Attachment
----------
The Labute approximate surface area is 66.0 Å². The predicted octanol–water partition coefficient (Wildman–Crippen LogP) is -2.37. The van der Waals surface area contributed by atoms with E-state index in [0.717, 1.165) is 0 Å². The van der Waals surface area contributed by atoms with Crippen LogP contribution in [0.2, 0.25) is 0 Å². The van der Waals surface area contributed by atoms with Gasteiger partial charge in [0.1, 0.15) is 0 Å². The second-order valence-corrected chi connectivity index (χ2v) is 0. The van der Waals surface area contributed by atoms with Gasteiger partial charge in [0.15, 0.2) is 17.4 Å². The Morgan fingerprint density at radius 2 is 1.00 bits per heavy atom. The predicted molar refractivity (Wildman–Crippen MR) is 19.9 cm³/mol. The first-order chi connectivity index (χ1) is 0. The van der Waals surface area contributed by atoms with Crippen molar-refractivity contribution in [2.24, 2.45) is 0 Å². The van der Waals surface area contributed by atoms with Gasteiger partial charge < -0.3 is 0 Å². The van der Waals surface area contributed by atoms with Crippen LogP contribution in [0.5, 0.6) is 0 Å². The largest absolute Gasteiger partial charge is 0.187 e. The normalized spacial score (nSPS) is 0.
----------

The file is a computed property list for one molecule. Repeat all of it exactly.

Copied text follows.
The Labute approximate surface area is 66.0 Å². The predicted octanol–water partition coefficient (Wildman–Crippen LogP) is -2.37. The van der Waals surface area contributed by atoms with E-state index in [0.717, 1.165) is 0 Å². The van der Waals surface area contributed by atoms with Crippen LogP contribution in [0.2, 0.25) is 0 Å². The van der Waals surface area contributed by atoms with Gasteiger partial charge in [0.1, 0.15) is 0 Å². The second-order valence-corrected chi connectivity index (χ2v) is 0. The van der Waals surface area contributed by atoms with Gasteiger partial charge in [0.15, 0.2) is 17.4 Å². The Morgan fingerprint density at radius 2 is 1.00 bits per heavy atom. The predicted molar refractivity (Wildman–Crippen MR) is 19.9 cm³/mol. The first-order chi connectivity index (χ1) is 0. The van der Waals surface area contributed by atoms with Crippen molar-refractivity contribution in [2.24, 2.45) is 0 Å². The van der Waals surface area contributed by atoms with Gasteiger partial charge < -0.3 is 0 Å². The van der Waals surface area contributed by atoms with Crippen LogP contribution in [0.5, 0.6) is 0 Å². The largest absolute Gasteiger partial charge is 0.187 e. The normalized spacial score (nSPS) is 0.